There are so many barriers that women face when it comes to equality in the workplace, and though this has changed and evolved due to a strong thread of activism throughout the 20th and 21st centuries, there is still a long ways to go. The STEM field is no exception. Also referred to as Science, Math, Engineering and Technology, STEM is a grouping of academic disciplines that has a long history of underrepresented and overlooked women. While it is true that this is slowly changing, many factors including sexual harassment, gendered education, and societal expectations and norms are part of the poor outcomes for women in STEM.
I was drawn to this issue primarily because it I see it every day. As a lifelong resident of the Silicon Valley, I have grown up right next to the rapidly changing tech industry and have seen firsthand the efforts to make it more diverse. However there are still significant problems that it faces. With this Catalyst Conference deep dive, I seek to examine the barriers to gender equality in STEM in both my local community and the broader world, as well as answer the question: What are the reasons for a gender inequality in STEM and how can these outcomes be improved? I also want to use this as a lens through which to examine the eighth UN sustainable development goal: decent work and economic growth. This goal, like many of the others is incredibly far reaching, and has effects that extend beyond work and into personal and community life. By placing this development goal and STEM in conversation with each other, I hope to extend awareness around the issue as well as promote understanding of potential solutions.
Before I go any further, I feel that it is important to address my usage of gender in this project. Culturally, we have been moving towards recognizing gender as a spectrum:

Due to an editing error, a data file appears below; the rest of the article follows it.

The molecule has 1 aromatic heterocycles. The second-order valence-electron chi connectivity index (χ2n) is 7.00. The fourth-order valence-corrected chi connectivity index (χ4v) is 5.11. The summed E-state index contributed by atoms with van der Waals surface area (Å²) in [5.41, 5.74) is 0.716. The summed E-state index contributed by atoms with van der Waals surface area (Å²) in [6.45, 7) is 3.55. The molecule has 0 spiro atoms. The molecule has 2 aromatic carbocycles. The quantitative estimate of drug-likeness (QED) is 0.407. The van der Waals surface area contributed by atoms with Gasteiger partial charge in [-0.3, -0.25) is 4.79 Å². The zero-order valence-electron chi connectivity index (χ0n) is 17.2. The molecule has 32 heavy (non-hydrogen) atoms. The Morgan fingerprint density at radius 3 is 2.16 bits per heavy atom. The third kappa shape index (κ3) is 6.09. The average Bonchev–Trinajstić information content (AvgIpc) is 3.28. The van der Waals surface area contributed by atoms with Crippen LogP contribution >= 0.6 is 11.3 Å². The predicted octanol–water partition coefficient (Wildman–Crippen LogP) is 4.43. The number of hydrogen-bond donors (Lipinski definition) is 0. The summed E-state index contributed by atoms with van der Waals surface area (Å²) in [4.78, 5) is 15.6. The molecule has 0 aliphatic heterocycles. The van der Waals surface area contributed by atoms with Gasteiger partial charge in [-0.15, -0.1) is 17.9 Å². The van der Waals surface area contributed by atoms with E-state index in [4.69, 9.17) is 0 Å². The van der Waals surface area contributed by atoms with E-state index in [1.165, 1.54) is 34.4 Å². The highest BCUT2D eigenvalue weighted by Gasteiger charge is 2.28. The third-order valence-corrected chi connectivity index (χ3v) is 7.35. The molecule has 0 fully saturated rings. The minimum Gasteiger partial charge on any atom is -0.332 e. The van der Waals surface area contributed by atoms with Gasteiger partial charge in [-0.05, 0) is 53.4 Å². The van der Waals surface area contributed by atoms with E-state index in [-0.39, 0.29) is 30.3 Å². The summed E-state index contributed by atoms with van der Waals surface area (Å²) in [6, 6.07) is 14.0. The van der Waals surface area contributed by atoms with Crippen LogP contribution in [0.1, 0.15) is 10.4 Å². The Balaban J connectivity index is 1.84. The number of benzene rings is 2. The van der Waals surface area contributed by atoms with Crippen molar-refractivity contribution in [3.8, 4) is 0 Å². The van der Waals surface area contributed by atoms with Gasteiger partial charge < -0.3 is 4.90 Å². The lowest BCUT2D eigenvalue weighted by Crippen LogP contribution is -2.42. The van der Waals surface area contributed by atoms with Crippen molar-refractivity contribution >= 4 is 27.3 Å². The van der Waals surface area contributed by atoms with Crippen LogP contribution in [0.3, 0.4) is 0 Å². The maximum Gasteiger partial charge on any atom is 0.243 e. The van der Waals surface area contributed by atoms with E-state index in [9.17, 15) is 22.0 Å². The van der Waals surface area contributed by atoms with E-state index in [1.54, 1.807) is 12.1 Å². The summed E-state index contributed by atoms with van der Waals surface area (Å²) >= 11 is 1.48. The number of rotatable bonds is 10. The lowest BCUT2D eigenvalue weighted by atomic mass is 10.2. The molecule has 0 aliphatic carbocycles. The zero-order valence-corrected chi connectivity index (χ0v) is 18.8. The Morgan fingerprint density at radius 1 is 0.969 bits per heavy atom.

rather than a binary:
This is great! It provides so much more inclusivity towards non-binary and genderqueer people.
With this project I mainly use the terms women, girls, etc., when referring to women and women aligned people. Keep in mind that it is not my intention whatsoever to erase or neglect non-binary people; in the rest of this article, when I reference “women” it should be understood that I am also including woman-aligned non-binary people. I also want to note that the bulk of my research was focused on the systemic barriers towards women and people of color. This isn’t to say that there are not barriers to lesbian, gay, and bisexual students, or that those women that I studied aren’t gay or bisexual.
Emerging research shows that there are significant hurdles that have previously been ignored. Hopefully in the future, there will be a greater understanding of the factors that contribute to this, but for the time being, I am focusing primarily on the broader systemic issue of women in STEM.
By now you definitely know that there is a discrepancy between men and women working in STEM fields; it is important to note however, that this topic contains a lot of nuance. There are also several places in which these discrepancies occur, the first of which is in childhood and early education. This is a crucial time for the development of STEM interest, but unfortunately the cultural dissuasion to enter these fields starts at this age. Young girls are socialized into a society that is practices both gender essentialism and policing. Gender essentialism assumes that there are certain inherent qualities or traits that men and women have. With this cultural mindset, young girls are encouraged to adopt gender stereotypes that center around communal socialization, a focus on family and children, and relationships with others, while boys are encouraged to acquire concrete skills, experiment with their physical surroundings, and practice activities that emphasize problem solving and personal gain (Dasgupta & Stout 2014). In our society, gender policing allows this socialization to perpetuate by punishing any deviation from the gendered exceptions that are assigned. Because subjects like math are generally associated with boys rather than girls, gender policing prevents young girls from pursuing and identifying with math and related subjects. The policing that occurs comes from many sources, including peers, media, and parents–especially from mothers. This internalization of STEM as a non-feminine interest is ingrained early–and is thus harder to break in the long run.